He currently has the worst head-to-head vs his team-mate of any driver in Formula 1. Seven races in to the 2019 F1 season and Robert Kubica has been outqualified seven times and beaten in seven races by his rookie team-mate George Russell.
Amid complaints he’s been given inferior equipment, on the raw end of strategy calls and with the worst car on the grid by a significant margin (it’s even been claimed he’s the victim of team bias by some of his saltier Polish supporters #ridiculous) it’s difficult to imagine what could have conceivably made Robert Kubica‘s return to Formula 1 more difficult.
However, if Kubica’s Formula 1 renaissance is going to turn out to be a one season wonder (and I’m increasingly thinking it will be), when we look back on his return with the benefit of hindsight we’re going to remember it as a complete triumph.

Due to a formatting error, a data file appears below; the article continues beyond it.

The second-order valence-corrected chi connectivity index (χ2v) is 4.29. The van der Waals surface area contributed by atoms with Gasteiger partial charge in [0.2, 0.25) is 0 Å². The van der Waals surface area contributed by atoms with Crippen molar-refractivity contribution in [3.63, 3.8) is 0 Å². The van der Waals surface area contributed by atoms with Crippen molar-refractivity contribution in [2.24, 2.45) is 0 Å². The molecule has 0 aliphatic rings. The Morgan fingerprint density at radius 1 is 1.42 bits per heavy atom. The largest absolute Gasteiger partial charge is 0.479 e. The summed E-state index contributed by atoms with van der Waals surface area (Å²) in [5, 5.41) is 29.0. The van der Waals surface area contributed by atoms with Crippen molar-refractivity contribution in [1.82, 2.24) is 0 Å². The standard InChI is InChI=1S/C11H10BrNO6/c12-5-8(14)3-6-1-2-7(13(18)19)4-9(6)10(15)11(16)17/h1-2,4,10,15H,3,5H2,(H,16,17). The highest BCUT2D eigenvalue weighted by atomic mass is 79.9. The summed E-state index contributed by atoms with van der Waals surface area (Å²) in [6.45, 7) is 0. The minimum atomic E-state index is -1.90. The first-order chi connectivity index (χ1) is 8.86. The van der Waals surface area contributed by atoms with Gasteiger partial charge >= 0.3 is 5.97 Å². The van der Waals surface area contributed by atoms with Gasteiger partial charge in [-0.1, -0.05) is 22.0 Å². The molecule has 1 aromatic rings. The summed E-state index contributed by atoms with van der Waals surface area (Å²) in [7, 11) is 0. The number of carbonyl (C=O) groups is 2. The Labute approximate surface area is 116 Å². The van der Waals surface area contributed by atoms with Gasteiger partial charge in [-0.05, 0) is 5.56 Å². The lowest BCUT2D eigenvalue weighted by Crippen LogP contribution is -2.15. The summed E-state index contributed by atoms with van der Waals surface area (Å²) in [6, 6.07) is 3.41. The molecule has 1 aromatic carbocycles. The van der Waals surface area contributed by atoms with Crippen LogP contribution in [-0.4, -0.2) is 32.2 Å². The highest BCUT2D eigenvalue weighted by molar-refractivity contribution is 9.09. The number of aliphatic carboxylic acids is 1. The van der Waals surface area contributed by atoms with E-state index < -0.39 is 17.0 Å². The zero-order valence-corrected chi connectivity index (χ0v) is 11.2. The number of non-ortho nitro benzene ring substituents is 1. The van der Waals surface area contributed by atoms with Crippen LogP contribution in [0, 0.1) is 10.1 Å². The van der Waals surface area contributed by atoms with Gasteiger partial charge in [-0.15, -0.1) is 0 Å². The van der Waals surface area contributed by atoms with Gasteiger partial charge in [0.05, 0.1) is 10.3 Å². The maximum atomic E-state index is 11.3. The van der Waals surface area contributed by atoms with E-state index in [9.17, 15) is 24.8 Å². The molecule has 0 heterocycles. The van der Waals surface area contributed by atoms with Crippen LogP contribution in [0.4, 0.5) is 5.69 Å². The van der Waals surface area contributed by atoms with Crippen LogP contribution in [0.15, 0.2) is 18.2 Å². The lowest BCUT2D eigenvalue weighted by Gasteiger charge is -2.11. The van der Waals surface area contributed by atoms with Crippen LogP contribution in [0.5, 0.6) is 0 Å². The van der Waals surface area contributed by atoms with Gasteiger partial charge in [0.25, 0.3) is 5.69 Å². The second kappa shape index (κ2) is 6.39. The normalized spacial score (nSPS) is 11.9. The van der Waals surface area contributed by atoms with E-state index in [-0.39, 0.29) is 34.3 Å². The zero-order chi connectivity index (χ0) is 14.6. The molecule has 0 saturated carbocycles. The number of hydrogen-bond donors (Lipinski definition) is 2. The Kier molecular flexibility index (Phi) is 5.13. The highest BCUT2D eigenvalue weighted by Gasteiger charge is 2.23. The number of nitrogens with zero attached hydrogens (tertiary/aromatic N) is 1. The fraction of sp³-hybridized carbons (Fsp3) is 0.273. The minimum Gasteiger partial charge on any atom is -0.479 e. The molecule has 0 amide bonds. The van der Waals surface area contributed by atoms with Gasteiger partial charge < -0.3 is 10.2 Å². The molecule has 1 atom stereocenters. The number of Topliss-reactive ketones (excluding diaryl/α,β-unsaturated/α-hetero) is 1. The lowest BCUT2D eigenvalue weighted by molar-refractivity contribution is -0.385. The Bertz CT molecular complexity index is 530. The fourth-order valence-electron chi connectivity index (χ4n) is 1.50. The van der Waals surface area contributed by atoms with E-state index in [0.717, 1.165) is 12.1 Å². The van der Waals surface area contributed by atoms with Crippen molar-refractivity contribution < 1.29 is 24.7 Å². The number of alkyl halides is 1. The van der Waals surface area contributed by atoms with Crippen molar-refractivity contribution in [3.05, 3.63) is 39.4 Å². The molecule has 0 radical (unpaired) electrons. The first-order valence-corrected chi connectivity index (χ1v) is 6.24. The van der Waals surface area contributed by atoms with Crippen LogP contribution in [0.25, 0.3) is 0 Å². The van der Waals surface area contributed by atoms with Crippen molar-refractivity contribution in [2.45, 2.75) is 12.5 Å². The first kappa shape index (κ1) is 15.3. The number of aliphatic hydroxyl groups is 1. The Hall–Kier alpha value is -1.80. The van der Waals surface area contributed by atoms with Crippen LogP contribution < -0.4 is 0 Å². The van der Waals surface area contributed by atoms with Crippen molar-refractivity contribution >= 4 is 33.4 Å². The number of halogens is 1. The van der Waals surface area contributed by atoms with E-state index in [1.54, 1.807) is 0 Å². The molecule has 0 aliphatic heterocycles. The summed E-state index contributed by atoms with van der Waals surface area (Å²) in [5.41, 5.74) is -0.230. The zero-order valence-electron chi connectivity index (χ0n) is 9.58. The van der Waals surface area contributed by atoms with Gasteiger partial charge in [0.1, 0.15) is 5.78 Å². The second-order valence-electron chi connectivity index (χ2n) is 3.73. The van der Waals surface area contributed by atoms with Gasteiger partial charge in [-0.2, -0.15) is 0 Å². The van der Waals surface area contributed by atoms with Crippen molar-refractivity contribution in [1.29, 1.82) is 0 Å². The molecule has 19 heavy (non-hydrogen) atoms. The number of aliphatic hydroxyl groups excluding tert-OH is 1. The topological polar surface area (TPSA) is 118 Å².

Putting to one side the unfounded accusations of unfairness, that he doesn’t appear to be able to compete at this stage of his career is almost a footnote to what is an incredible story.
For no other driver has been able to return to Formula 1 and found himself able to compete after such a lengthy break from the sport.
Add to this the life threatening injuries that forced him into the hiatus that most of us thought would signal the end of his racing career, and that continue to impair his movement, for the Pole to find a seat as one of the top few dozen drivers in the world is an achievement worth celebrating, irrespective of results.
Sadly, Formula 1 is an unforgiving business and any weaknesses will be magnified, critiqued and pored over by F1 folk as well as hundreds of thousands of all-knowing, all-seeing armchair critics.
So we might have to wait until the Kubica F1 experiment has ended before we can properly appreciate what RK achieved in getting back in this year’s Williams FW42.